Specifically, our team recently completed grant funded studies showing the role of chronic stress and childhood stressors in contributing to women’s low sexual desire. We have also completed a study showing the benefits of group mindfulness for improving sexual desire and other aspects of psychological well-being. We aim to reach women in our social media campaign with the goal of creating awareness and sharing information that might assist in their seeking improvements.

We will partner with individuals who have significant social media followings to amplify our messages. The ultimate goal of this project is to raise awareness about the prevalence, causes, and treatments about women’s sexual concerns.

“VACCINE BOOSTER TALK” short film for frontline healthcare professionals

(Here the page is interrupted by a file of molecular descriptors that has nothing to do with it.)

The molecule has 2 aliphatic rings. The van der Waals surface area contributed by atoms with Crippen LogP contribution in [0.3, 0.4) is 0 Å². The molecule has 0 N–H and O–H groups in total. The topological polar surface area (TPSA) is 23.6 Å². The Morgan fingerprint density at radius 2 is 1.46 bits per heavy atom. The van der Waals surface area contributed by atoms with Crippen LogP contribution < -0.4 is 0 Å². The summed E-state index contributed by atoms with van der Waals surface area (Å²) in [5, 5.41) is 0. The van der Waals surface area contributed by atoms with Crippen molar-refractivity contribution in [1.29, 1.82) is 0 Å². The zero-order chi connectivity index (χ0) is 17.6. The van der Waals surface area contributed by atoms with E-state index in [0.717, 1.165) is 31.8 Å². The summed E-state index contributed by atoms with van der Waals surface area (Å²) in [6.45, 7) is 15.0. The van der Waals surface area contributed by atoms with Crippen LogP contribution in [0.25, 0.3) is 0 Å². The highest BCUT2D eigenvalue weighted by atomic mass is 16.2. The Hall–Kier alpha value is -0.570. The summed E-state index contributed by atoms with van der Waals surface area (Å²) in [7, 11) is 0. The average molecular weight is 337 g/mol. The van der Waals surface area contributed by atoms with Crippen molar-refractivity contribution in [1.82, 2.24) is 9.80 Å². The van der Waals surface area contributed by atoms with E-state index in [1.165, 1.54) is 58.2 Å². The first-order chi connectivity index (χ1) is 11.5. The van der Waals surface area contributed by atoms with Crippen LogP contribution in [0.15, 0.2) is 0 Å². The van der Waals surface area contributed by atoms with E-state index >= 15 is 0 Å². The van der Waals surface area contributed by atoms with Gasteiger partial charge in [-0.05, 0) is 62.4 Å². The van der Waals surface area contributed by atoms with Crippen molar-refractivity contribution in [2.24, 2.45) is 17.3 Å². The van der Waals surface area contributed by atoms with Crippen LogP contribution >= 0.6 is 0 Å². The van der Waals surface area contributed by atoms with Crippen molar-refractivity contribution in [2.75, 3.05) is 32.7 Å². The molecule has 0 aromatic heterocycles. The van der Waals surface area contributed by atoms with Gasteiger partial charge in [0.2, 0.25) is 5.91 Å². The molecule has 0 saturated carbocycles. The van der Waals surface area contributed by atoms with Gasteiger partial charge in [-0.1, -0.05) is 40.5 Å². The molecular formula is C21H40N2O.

Vaccine Evaluation Centre 

Co-leads:

  • Dr. Hana Mijovic
    BC Children's Hospital, Vaccine Evaluation Centre, Provincial Health Services Authority

Team Members:

  • Dr. Shovita Padhi
    University of British Columbia, Fraser Health
  • Constance Haselden
    Island Health

Trainees

  • Clara Rubincam
    Vaccine Evaluation Center
  • Emily Gemmell
    Vaccine Evaluation Center

Uptake of childhood vaccines in BC remains below recommended rates, contributing to resurgence of vaccine preventable diseases. Family physicians, nurses, midwives, obstetricians, and pediatricians can play an important role in vaccine counselling and facilitate timely and equitable access to vaccines for pregnant women and children in BC.

At the Vaccine Evaluation Center we have interviewed BC parents and healthcare providers about barriers and facilitators to vaccine uptake from infancy to school-age, with the goal of optimizing vaccine counselling and uptake in primary care.

Facilitators included: provider(s) consistently recommending vaccines from pregnancy through childhood and continuity of care with trusted provider(s). Barriers included: provider(s) not discussing vaccines or not expressing strong recommendations, poor continuity of care, and difficulties accessing healthcare services.